Saturday, 22 October 2011

Slow Progress

But progress none the less.
Lost a couple of days work this week because Gerry and Chris came to repair the workshop roof where the gable end gullies had been leaking. It certainly needed doing and I’m glad to have this fixed before the winter weather arrives.
As the new cabling had arrived I started making up the new battery cables, ready to connect in the new battery bank and the main feeds from the engine. The first question was how to strip cable this size without damaging the individual wires. Had the inspiration of using a small pipe cutter and it worked a treat – not a single strand was harmed during the making of these leads. Just work it round as you would do on a copper pipe and when nearly through back off a turn and pull.
To fix the cable terminals I opted for a beast of a crimping tool but it makes a good solid job and is heavy enough to sit on the work top to enable it to be used one handed while you line up the work with the other.
Old and new. The original domestic battery feed from the engine case alongside its replacement. The terminals on the engine are 8mm as are the battery terminals the only 10mm terminals are on the battery isolation switches. Finicky I know but I like to know things are right, after all it’s easier to do right in the first place than try and sort it out later.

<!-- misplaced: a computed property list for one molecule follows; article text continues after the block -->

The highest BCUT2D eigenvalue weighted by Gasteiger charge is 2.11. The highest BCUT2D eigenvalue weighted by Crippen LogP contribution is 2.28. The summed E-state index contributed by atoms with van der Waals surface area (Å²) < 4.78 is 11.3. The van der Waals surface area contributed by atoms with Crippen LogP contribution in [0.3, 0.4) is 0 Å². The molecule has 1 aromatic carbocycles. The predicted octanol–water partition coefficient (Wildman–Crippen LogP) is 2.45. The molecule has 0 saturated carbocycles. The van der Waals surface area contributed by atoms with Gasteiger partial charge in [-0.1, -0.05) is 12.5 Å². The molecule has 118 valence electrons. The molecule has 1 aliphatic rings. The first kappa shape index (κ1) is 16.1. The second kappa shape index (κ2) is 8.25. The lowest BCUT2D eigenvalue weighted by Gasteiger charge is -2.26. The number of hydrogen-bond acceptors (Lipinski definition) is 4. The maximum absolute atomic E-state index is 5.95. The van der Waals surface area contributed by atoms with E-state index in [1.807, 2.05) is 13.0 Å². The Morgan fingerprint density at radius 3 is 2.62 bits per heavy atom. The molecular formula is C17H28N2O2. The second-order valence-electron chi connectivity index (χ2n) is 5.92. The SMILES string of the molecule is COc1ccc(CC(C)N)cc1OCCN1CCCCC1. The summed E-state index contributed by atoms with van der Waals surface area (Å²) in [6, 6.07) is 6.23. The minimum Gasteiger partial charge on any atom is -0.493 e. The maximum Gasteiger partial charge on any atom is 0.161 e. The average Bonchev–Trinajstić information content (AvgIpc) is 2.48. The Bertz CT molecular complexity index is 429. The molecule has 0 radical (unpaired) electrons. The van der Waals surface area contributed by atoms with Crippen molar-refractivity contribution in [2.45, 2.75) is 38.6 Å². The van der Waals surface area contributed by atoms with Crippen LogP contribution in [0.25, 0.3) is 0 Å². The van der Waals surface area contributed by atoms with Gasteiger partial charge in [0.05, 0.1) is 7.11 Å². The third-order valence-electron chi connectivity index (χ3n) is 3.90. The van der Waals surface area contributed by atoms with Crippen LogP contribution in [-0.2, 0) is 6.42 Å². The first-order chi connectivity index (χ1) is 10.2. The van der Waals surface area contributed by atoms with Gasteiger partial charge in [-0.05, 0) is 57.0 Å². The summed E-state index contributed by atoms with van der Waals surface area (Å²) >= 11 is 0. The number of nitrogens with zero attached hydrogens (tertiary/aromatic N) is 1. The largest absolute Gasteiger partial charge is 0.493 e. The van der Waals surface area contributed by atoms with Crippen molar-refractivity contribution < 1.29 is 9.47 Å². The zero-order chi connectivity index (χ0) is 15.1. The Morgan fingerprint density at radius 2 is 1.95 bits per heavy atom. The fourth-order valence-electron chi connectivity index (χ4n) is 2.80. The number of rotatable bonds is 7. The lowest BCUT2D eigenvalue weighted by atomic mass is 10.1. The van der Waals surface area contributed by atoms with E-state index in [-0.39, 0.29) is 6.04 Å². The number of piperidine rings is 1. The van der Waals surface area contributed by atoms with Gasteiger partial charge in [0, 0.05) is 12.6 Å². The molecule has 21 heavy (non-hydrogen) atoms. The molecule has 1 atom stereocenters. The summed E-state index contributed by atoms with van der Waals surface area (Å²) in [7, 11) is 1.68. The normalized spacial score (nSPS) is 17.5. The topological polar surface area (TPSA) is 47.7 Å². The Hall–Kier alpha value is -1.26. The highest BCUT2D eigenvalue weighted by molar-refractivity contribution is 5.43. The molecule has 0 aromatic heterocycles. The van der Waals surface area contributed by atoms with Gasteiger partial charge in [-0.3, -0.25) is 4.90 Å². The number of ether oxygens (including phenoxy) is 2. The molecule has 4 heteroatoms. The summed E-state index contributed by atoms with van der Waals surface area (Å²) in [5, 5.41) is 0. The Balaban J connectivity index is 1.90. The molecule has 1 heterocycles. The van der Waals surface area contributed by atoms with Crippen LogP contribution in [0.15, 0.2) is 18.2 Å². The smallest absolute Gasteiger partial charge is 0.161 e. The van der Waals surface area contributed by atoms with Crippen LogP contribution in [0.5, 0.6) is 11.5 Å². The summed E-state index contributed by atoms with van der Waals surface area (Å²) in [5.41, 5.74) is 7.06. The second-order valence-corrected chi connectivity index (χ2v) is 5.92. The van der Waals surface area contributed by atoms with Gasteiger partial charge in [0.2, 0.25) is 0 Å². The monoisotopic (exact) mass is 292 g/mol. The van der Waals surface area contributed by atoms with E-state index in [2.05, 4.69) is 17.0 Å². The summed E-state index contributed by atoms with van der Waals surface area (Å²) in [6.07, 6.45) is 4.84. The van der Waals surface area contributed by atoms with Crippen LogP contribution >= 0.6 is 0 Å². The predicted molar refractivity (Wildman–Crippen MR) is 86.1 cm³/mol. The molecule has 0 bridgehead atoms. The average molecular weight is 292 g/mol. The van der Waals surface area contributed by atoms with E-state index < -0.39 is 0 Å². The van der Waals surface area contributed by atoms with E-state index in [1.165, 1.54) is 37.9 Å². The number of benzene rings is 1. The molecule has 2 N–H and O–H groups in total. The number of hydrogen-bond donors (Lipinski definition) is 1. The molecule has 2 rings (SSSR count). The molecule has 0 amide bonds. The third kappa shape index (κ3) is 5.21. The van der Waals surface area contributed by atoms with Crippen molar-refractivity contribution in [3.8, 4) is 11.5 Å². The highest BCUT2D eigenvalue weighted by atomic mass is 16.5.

Out of interest I took the insulation tape off the original to compare the crimp, not having used this tool before.
Oops. Professional over amateur.

Only one trip down to the boat since the last blog entry but the cabin bilge is still dry. Took the new door bottoms with to line up the new hinges as I have decided 4” hinges would be better because the all the weight of the door is taken by the bottom half. New rebates cut and started removing some of the strip fitted to try and seal the door frame which I had lined up to the old warped doors. Made new battens for the door frame today, along with some bits of scrap to fill in the gaps with the wheelhouse sides until the new wheelhouse is made.
The tops of the new door tops are 1” narrower than the old so that they don’t catch the door frame when being opened in the down position. Once the doors are complete they will be the reference point to measure up for the rest of the wheelhouse wood work.
Rudder indicator ordered and should arrive next week, that will complete the instrumentation collection, so along with everything else I should be able to start constructing the new control panel over the winter months. Really must get round to repositioning the rudder hydraulics, building the skylight, lifting the saloon floor, adding more ballast, fix the horn, scrape the rust off the fuel tanks, sorting the mast, fitting the TV and video, plane down the interior cupboard/wardrobe/bathroom/bedroom doors to fit – I know, slacking again.

1 comment:

nb piston broke said...

Ido like to see a proper job keep it up the alternative to cripping would be to solder thats what the little hole is for well done keep going Regards Paul